MARK SHIELDS: I would say, Paul, it isnít just the Democrats. The House Judiciary Committee has canceled twice the mark-up session on this legislation on the constitutional amendment because of Barney Frankís amendment which would exempt Social Security, take Social Security out, and four Republicans who are leaving on this issue that--this is very much a product thatís in part and parcel of the campaign of 1996. Republicans felt themselves scorched, scalded on issues, Medicare, and they donít want Social Security, which has been called in the past the third rail of American politics, that nobody wants to go near, and I think this is a point at which a number of Republicans get skittish, nervous, and maybe donít want to walk that plank.
PAUL GIGOT: Itís true about the Republicans, but the point I was trying to make was a substantive one about the fact that the balanced budget amendment, there are good reasons to oppose it. Robert Bork opposes it, for example, because he doesnít want courts meddling with fundamentally political decisions. My editorial page opposes it because we donít want--we donít think that ought to be the end--be all and end all of public policy as a balanced budget. There are other things that are more important, but the Social Security issue, to wave the bloody flag, that is just not realistic. Mark is right, that the Republicans, a lot of them, run for the tall grass when Democrats say it, but that doesnít mean itís a fair argument.
ELIZABETH FARNSWORTH: Okay. Letís move on to the budget presented by the President this week. What is your analysis of that budget? Was it daring, bold, or was it not, as the Republicans say it was?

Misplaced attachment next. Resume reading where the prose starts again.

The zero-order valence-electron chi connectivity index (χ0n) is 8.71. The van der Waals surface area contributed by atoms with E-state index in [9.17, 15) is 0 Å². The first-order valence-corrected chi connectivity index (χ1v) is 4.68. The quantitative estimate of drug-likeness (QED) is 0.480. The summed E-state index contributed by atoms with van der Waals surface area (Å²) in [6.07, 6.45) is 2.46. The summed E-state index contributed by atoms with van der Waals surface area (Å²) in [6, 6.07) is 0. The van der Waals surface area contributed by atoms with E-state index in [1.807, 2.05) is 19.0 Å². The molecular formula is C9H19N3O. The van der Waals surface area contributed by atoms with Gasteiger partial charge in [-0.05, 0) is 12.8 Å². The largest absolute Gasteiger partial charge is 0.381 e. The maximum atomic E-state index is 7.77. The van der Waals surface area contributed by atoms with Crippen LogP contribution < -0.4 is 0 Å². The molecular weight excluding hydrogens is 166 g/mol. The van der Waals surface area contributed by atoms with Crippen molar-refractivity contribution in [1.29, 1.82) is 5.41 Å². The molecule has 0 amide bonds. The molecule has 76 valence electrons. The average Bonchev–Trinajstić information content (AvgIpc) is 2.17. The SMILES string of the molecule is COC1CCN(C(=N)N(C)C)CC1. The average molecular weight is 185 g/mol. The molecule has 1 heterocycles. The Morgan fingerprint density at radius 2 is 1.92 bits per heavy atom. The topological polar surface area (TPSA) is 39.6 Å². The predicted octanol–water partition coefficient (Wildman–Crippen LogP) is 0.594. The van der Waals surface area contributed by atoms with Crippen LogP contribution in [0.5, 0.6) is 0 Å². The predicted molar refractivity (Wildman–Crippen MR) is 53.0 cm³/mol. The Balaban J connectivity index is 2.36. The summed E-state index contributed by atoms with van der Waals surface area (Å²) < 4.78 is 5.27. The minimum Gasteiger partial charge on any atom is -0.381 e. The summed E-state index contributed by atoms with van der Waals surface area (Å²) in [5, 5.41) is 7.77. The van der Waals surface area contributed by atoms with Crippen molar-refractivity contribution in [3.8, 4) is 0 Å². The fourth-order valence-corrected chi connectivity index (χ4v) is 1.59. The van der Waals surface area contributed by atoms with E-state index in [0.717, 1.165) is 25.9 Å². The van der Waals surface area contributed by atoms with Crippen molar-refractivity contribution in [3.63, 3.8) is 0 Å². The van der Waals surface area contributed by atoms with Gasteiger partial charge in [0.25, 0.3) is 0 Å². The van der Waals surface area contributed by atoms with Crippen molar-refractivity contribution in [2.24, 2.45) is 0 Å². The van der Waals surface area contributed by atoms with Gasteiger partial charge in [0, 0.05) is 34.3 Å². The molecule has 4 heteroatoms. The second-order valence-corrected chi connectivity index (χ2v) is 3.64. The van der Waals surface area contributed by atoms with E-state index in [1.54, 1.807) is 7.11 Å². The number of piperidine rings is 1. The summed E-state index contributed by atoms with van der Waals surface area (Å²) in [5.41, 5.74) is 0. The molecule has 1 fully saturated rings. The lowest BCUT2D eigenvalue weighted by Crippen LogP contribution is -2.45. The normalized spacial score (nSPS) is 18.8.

MARK SHIELDS: I think what was most intriguing about it was what wasnít said. I mean, the Republicans didnít say it was dead on arrival; itís a negotiating, starting point. I think even Republicans, as intense and partisan as Phil Graham, Senator from Texas, has acknowledged that. I mean, no, 3/4--letís be blunt about it--3/4 of the deficit reduction is in the year 2001 and 2002, when President Clinton will be raising money for the presidential library, presumably, and I think the real dilemma for this is Fred Thompson, the Senator from Tennessee.
ELIZABETH FARNSWORTH: Itís really a dilemma for him.
MARK SHIELDS: For him. I mean, does he want to really run these hearings, get elected President on those hearings and then have to face the years 2001 and 2 cutting all those deficits in the first two years of his presidency, but no--
ELIZABETH FARNSWORTH: Itís very early to make a prediction.